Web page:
By Jim Ellis
Jan. 27, 2017 — Rep. Lynn Jenkins bows out of politics, opening up the KS-2 congressional district, and Rep. Mike Pompeo’s confirmation as CIA director under President Trump opens up the KS-4 congressional district. Here’s a look at how those openings are expected to play out:
It was expected that five-term Kansas Rep. Jenkins (R-Topeka) would not seek re-election in 2018, but her actual announcement contained a surprise. Most politicos believed Rep. Jenkins would enter the open governor’s campaign, but that will not be the case.
The congresswoman did, in fact, announce that she will leave the House at the end of the current term, but will not be running for governor or any other office. Jenkins intends to return to the private sector after completing her final term in Congress.
Gov. Sam Brownback (R) is ineligible to seek a third term, and a great many names have been mentioned as potential statewide candidates. Now that Rep. Jenkins will not be a gubernatorial contender, the race to succeed Brownback becomes even more wide open. Lt. Gov. Jeff Colyer (R), Attorney General Derek Schmidt (R), and Secretary of State Kris Kobach (R) are attracting attention as prospective candidates. For the Democrats, 2014 gubernatorial nominee Paul Davis, the former state House minority leader, resides in this district and could potentially become a congressional candidate.
CD-2 lies in eastern Kansas, stretching in a north-south direction from Nebraska to Oklahoma. The two largest population centers are the capital city of Topeka and Lawrence, the home of Kansas University. The seat is reliably Republican but has elected Democrats from time to time. President Trump carried the 2nd, 56-37 percent. Four years ago, Mitt Romney out-polled then-President Obama, 56-42 percent.
Once this open seat race takes shape, the eventual Republican nominee will be viewed as a strong favorite, but a Democratic wave year, if such were to form, could potentially make this open seat race competitive.
Since Rep. Pompeo (R-Wichita) immediately resigned his congressional seat upon being confirmed as President Trump’s CIA Director earlier in the week, Gov. Brownback (R) scheduled the replacement election for Tuesday, April 11. The two parties will determine for themselves how their nominees will be chosen, but it will be through an internal party procedure that must be completed by Feb. 18.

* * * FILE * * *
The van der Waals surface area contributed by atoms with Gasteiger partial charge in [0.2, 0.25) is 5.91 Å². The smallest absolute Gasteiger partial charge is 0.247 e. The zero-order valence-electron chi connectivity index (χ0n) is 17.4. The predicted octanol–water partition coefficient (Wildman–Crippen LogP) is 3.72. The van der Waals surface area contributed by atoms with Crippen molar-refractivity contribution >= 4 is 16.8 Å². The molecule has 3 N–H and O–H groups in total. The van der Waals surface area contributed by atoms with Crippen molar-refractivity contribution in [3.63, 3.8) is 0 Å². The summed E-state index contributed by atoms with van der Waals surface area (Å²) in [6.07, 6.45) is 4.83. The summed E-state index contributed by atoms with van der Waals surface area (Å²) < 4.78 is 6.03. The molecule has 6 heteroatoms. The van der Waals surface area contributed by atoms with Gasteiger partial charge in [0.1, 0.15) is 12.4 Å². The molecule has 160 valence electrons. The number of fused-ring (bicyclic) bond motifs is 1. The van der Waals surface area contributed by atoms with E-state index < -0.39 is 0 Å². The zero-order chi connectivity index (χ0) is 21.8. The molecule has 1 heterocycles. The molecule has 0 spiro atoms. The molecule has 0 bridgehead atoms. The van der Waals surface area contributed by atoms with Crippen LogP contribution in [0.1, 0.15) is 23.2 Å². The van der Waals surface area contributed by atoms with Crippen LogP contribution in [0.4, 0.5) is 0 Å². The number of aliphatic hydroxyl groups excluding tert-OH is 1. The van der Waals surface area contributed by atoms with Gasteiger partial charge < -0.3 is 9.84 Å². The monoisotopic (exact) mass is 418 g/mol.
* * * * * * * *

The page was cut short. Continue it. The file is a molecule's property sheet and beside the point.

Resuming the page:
The Republicans have already announced that the 126-member 4th District Republican Committee will choose the special election nominee. The eventual GOP candidate will likely be a prohibitive favorite to win in April. Democrats have not yet announced their nomination structure.
The 4th is a strongly Republican seat. President Trump scored a 60-33 percent victory here over Hillary Clinton. In 2012, Mitt Romney’s victory margin over then-President Obama was 62-36 percent.
In anticipation of the special election, several individuals have already announced their candidacies, including former US Rep. Todd Tiahrt (R). Also petitioning the Republican committee members are state Treasurer Ron Estes, Wichita City Councilman Pete Meitzner, former radio talk show host Joseph Ashby, petroleum company CEO George Bruce, and Trump Transition Team member Alan Cobb.
For the Democrats, former state Treasurer Dennis McKinney and international relations consultant Laura Lombard are the two most prominent announced candidates.
Kansas’ largest city, Wichita, anchors the 4th District that occupies the south-central region in the state, just along the Oklahoma border. Much more will develop on this special election now that the vacancy is official, and with a newly defined short election cycle.